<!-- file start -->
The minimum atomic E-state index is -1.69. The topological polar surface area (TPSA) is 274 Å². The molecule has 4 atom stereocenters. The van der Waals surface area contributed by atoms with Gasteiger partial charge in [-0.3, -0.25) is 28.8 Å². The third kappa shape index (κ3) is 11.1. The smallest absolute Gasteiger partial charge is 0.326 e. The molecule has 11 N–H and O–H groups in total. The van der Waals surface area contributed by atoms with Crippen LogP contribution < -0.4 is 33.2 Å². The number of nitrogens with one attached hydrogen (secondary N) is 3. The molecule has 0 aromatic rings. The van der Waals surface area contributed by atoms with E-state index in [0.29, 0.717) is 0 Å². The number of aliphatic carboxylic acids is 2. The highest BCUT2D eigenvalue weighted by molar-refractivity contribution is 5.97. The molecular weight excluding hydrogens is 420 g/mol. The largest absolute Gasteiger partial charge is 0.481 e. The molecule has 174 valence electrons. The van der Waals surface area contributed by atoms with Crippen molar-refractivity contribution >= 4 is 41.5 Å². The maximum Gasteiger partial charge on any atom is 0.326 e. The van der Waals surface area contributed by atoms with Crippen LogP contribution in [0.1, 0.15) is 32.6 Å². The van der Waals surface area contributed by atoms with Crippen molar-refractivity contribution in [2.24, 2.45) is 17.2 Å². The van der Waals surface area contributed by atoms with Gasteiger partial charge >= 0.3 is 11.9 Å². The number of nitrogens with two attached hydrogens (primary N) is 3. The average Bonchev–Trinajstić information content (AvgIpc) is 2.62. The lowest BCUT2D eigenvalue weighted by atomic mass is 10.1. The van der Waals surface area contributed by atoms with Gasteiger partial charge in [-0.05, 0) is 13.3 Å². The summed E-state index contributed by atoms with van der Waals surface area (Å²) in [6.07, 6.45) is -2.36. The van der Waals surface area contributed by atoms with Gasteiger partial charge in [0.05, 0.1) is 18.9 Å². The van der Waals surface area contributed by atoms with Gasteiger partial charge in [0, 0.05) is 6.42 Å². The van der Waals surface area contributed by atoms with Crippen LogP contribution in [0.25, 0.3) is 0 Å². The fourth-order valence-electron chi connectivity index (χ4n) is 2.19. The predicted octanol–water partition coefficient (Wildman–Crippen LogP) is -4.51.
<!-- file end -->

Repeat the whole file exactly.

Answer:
The minimum atomic E-state index is -1.69. The topological polar surface area (TPSA) is 274 Å². The molecule has 4 atom stereocenters. The van der Waals surface area contributed by atoms with Gasteiger partial charge in [-0.3, -0.25) is 28.8 Å². The third kappa shape index (κ3) is 11.1. The smallest absolute Gasteiger partial charge is 0.326 e. The molecule has 11 N–H and O–H groups in total. The van der Waals surface area contributed by atoms with Crippen LogP contribution < -0.4 is 33.2 Å². The number of nitrogens with one attached hydrogen (secondary N) is 3. The molecule has 0 aromatic rings. The van der Waals surface area contributed by atoms with E-state index in [0.29, 0.717) is 0 Å². The number of aliphatic carboxylic acids is 2. The highest BCUT2D eigenvalue weighted by molar-refractivity contribution is 5.97. The molecular weight excluding hydrogens is 420 g/mol. The largest absolute Gasteiger partial charge is 0.481 e. The molecule has 174 valence electrons. The van der Waals surface area contributed by atoms with Crippen molar-refractivity contribution >= 4 is 41.5 Å². The maximum Gasteiger partial charge on any atom is 0.326 e. The van der Waals surface area contributed by atoms with Crippen LogP contribution in [0.1, 0.15) is 32.6 Å². The van der Waals surface area contributed by atoms with Crippen molar-refractivity contribution in [2.24, 2.45) is 17.2 Å². The van der Waals surface area contributed by atoms with Gasteiger partial charge >= 0.3 is 11.9 Å². The number of nitrogens with two attached hydrogens (primary N) is 3. The average Bonchev–Trinajstić information content (AvgIpc) is 2.62. The lowest BCUT2D eigenvalue weighted by atomic mass is 10.1. The van der Waals surface area contributed by atoms with Gasteiger partial charge in [-0.05, 0) is 13.3 Å². The summed E-state index contributed by atoms with van der Waals surface area (Å²) in [6.07, 6.45) is -2.36. The van der Waals surface area contributed by atoms with Gasteiger partial charge in [0.05, 0.1) is 18.9 Å². The van der Waals surface area contributed by atoms with Gasteiger partial charge in [0, 0.05) is 6.42 Å². The van der Waals surface area contributed by atoms with Crippen LogP contribution in [0.25, 0.3) is 0 Å². The fourth-order valence-electron chi connectivity index (χ4n) is 2.19. The predicted octanol–water partition coefficient (Wildman–Crippen LogP) is -4.51.